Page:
Mild fright in “Werewolf by Night”

“Werewolf by Night” might be relatively tame by horror standards, but there’s still a lot to love in Marvel’s Halloween Special.

Gael García Bernal as Jack in Marvel's "Werewolf by Night," photo provided by Marvel Studios

Marvel’s Halloween special “Werewolf by Night” is the studio’s first wholehearted foray into the nebulous genre of horror. Previous Marvel films have leaned into horror elements, sure, but no project has attempted to embrace the genre so headstrong as “Werewolf by Night.” Famed composer Michael Giacchino performs admirably in his debut directorial role by packing a blend of suspense, humor and terror into the 50-minute television special.

Fans of the Marvel Cinematic Universe have come intimately accustomed to the title sequence which precedes each Marvel project. “Werewolf by Night” opens with a disjointed, discolored title sequence accompanied by distorted audio as technicolor picture fades to grainy black and white, adequately establishing the tone for the special.

The viewer is introduced to an unaccustomed group of monster hunters attending a funeral service at Bloodstone Temple. Each hunter seeks to possess the Bloodstone, a mystical artifact of unexplained power. Jack (Gael Garcia Bernal), our protagonist, is among the group of hunters thrust into a bloody competition wherein only the victor will emerge with the right to possess the Bloodstone.

While the story’s premise shows promise, its suspense is sapped nearly immediately. The werewolf’s identity is made apparent fairly quickly for watchful viewers and suspense generated by a mysterious monster’s off-screen roars is quickly dissolved by subversion of expectation in typical Marvel fashion. What could have been a 1940s monster movie meets supernatural whodunnit turns into a much more formulaic Marvel plot by the special’s halfway mark.

Where the story lacks suspense, however, the music makes up for it in spades. It should be no surprise that a project helmed by Giacchino sports an exceptional score. The man responsible for the music in “Up,” “Ratatouille” and “The Batman” simply doesn’t miss. The score is unsettling and gentle throughout, with occasional blaring horns amidst the speculative strings reminding the viewer that something might be lurking around the next corner.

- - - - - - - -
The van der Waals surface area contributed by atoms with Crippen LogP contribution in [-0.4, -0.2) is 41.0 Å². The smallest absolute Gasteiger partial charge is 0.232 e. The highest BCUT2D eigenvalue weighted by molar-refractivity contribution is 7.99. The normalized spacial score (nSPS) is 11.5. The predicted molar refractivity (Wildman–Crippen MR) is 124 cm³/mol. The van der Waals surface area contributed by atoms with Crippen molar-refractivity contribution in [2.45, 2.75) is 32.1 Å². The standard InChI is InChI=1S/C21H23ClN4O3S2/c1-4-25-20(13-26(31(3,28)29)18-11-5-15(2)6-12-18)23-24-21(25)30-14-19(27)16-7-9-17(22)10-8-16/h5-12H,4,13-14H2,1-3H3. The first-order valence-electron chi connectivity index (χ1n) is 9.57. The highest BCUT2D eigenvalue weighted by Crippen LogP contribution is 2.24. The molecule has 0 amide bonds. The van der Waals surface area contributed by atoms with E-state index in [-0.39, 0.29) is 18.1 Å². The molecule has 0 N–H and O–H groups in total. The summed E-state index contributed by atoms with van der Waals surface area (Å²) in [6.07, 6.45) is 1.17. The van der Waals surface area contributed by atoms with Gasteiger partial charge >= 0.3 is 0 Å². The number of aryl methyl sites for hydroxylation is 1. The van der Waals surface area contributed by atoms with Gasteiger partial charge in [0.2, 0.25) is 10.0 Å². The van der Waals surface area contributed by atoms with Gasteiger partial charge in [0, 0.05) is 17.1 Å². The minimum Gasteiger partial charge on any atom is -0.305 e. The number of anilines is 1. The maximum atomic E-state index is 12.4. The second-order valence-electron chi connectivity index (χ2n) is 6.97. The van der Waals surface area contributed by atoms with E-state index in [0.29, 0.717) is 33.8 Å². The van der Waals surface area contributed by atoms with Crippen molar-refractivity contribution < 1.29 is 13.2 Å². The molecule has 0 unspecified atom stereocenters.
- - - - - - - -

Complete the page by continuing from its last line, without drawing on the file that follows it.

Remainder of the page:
Cinematographer Zoë White deserves profuse recognition as well. “Werewolf by Night” is shot almost entirely in monochrome, yet White utilizes flashes of electricity and shadows to brilliant effect. One scene in particular stands out, where a character’s terror is illuminated by light while a monster’s horrific transformation can only be seen in a haunting shadow on the wall behind them. Truly beautiful shot composition and lighting decisions elevate this special from an experience of simple enjoyment to one of enchanting marvel, pun intended.

Although the project could have been better had it more fully adopted themes of mystery in favor of its humor, there’s much to be celebrated about Marvel’s first television special. “Werewolf by Night” is a massively refreshing addition to the MCU at large — in a cinematic universe where projects exist as either two-hour blockbusters or as episodic stories spanning months at a time, it’s a genuine pleasure to enjoy this bite-sized Halloween special.

Watch “Werewolf by Night” now exclusively on Disney+.

Graphic provided by Elizabeth Dalsing

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